What is an east coast low and how do they affect Queensland?
These are sea borne storms that form in the southern Coral Sea or off New South Wales and have been described as storms that bring a lot of sustained rain to destructive coastal storms that simply stall for some time and can affect from Central Queensland right down to Victoria.
Broadly, an east coast low is a strong low pressure system that develops on or near the east coast of Australia.
But they are different from both:
Tropical cyclones (which form over the warmer waters of the north); and
Lows embedded within the westerly wind belt that flows around the Southern Ocean (which tend to scoot through quickly).
East coast lows are particularly dangerous because they often linger along the coast, resulting in long periods of high winds and heavy rainfall.
These negative impacts are only made worse when combined with large swells and high tides.
Wind gusts in east coast lows have been recorded up to category two cyclone strength.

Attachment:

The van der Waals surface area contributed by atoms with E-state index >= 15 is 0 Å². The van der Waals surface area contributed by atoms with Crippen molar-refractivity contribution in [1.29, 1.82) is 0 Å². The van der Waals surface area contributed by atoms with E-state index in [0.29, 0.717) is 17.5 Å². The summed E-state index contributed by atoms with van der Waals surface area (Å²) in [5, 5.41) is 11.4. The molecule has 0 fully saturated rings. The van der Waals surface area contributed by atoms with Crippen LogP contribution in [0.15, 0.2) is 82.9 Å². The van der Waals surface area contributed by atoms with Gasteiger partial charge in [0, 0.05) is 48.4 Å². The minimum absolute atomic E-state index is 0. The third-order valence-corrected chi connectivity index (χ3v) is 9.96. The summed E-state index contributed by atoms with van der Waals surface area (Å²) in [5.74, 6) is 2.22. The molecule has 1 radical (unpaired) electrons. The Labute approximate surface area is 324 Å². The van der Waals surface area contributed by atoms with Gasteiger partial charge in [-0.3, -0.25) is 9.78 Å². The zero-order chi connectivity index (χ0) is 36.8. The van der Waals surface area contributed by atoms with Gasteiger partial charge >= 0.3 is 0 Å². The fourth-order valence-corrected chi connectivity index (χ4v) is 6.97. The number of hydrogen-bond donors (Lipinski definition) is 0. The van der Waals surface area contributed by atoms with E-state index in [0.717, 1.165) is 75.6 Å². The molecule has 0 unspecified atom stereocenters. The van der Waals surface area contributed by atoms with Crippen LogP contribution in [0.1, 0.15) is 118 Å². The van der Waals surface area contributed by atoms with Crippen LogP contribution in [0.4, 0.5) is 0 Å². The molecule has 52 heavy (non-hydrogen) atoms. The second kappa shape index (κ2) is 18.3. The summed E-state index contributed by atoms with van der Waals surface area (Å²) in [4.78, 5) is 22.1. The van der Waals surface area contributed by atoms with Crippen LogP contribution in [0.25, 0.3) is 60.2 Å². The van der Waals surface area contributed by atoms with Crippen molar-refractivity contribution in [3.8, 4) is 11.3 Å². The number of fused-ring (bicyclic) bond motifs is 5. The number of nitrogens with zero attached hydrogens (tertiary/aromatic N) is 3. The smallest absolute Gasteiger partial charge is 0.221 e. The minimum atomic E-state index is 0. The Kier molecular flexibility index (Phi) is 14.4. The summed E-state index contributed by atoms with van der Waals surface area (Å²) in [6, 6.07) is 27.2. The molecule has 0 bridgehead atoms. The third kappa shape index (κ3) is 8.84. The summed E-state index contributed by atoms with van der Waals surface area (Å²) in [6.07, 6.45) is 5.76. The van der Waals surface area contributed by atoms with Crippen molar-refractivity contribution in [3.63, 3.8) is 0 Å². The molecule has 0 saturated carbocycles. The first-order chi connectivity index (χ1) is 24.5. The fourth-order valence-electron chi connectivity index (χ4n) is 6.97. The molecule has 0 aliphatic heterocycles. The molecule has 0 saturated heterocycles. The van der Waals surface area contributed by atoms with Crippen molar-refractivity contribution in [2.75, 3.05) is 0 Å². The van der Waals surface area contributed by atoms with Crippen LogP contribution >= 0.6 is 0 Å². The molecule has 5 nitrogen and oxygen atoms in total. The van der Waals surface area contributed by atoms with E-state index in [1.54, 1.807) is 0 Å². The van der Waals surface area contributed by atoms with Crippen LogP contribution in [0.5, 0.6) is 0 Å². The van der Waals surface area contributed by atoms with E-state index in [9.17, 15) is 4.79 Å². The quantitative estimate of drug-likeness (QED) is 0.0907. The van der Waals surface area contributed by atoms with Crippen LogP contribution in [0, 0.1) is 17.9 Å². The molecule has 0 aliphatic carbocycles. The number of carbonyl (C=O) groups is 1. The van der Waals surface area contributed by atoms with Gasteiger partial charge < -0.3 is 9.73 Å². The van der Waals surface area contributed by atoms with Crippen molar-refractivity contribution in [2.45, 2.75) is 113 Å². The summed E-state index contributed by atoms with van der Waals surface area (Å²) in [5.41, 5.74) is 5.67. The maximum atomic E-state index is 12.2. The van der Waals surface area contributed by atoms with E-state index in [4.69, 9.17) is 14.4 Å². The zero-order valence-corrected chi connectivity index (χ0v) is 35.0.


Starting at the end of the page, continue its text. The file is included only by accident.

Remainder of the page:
There are generally a few east coast lows a year, but every few years there is a big one that does a lot of damage.
Past east coast lows
- Sydney to Hobart, 1998 — six sailors died, five yachts sank, more than 60 yachts retired and 55 participants had to be rescued by helicopter. The disaster resulted in a major review of how wind warnings are communicated.
- Pasha Bulker, 2007 — it was the morning Newcastle will never forget. As the sun hit the shore, locals woke to find a massive coal ship on the beach. The June storm resulted in nine deaths along the NSW central coast. The ship was pummelled by waves for three weeks before it was refloated in a salvage operation that cost its Japanese owners $1.8 million.
- April 2015 — three people died when an east coast low battered Sydney, the Hunter and the Central Coast. At the time, the BOM said gusts reached to 135kph, but the main impact from the storm was the flooding. In a 24-hour period, 119mm was recorded at Sydney Observatory Hill.
- June 2016 — this storm is best remembered for the images of a swimming pool falling into the ocean. Five people died during the storm, which brought heavy rain and caused coastal erosion. Impacts were felt from Queensland to Tasmania.
As usual, check the warnings with the BOM or your emergency broadcaster such as Moreton Bays Home Of Emergency Information 101.5 or Brisbane 612 Khz ABC on Facebook or radio and heed the advice of your local emergency services.